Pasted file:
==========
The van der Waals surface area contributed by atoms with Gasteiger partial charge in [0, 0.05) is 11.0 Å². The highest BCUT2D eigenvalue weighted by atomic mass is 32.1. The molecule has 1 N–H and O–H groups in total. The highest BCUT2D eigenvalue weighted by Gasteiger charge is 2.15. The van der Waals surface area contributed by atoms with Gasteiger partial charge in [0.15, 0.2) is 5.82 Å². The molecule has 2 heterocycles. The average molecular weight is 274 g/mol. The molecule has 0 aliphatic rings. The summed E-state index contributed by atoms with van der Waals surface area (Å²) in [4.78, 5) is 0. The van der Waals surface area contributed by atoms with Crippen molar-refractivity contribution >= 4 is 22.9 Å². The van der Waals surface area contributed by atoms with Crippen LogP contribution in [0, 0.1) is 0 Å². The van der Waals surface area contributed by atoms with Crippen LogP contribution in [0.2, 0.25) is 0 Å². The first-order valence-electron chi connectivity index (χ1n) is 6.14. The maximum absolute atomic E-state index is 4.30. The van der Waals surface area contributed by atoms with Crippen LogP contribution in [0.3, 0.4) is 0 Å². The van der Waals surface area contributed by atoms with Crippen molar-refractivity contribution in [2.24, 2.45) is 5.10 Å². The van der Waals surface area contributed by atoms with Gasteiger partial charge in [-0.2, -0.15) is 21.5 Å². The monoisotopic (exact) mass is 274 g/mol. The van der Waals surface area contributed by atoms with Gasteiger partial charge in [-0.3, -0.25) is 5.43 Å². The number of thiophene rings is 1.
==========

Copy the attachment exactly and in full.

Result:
The van der Waals surface area contributed by atoms with Gasteiger partial charge in [0, 0.05) is 11.0 Å². The highest BCUT2D eigenvalue weighted by atomic mass is 32.1. The molecule has 1 N–H and O–H groups in total. The highest BCUT2D eigenvalue weighted by Gasteiger charge is 2.15. The van der Waals surface area contributed by atoms with Gasteiger partial charge in [0.15, 0.2) is 5.82 Å². The molecule has 2 heterocycles. The average molecular weight is 274 g/mol. The molecule has 0 aliphatic rings. The summed E-state index contributed by atoms with van der Waals surface area (Å²) in [4.78, 5) is 0. The van der Waals surface area contributed by atoms with Crippen molar-refractivity contribution >= 4 is 22.9 Å². The van der Waals surface area contributed by atoms with Crippen LogP contribution in [0, 0.1) is 0 Å². The van der Waals surface area contributed by atoms with Crippen LogP contribution in [0.2, 0.25) is 0 Å². The first-order valence-electron chi connectivity index (χ1n) is 6.14. The maximum absolute atomic E-state index is 4.30. The van der Waals surface area contributed by atoms with Crippen LogP contribution in [0.3, 0.4) is 0 Å². The van der Waals surface area contributed by atoms with Crippen molar-refractivity contribution in [2.24, 2.45) is 5.10 Å². The van der Waals surface area contributed by atoms with Gasteiger partial charge in [-0.2, -0.15) is 21.5 Å². The monoisotopic (exact) mass is 274 g/mol. The van der Waals surface area contributed by atoms with Gasteiger partial charge in [-0.3, -0.25) is 5.43 Å². The number of thiophene rings is 1.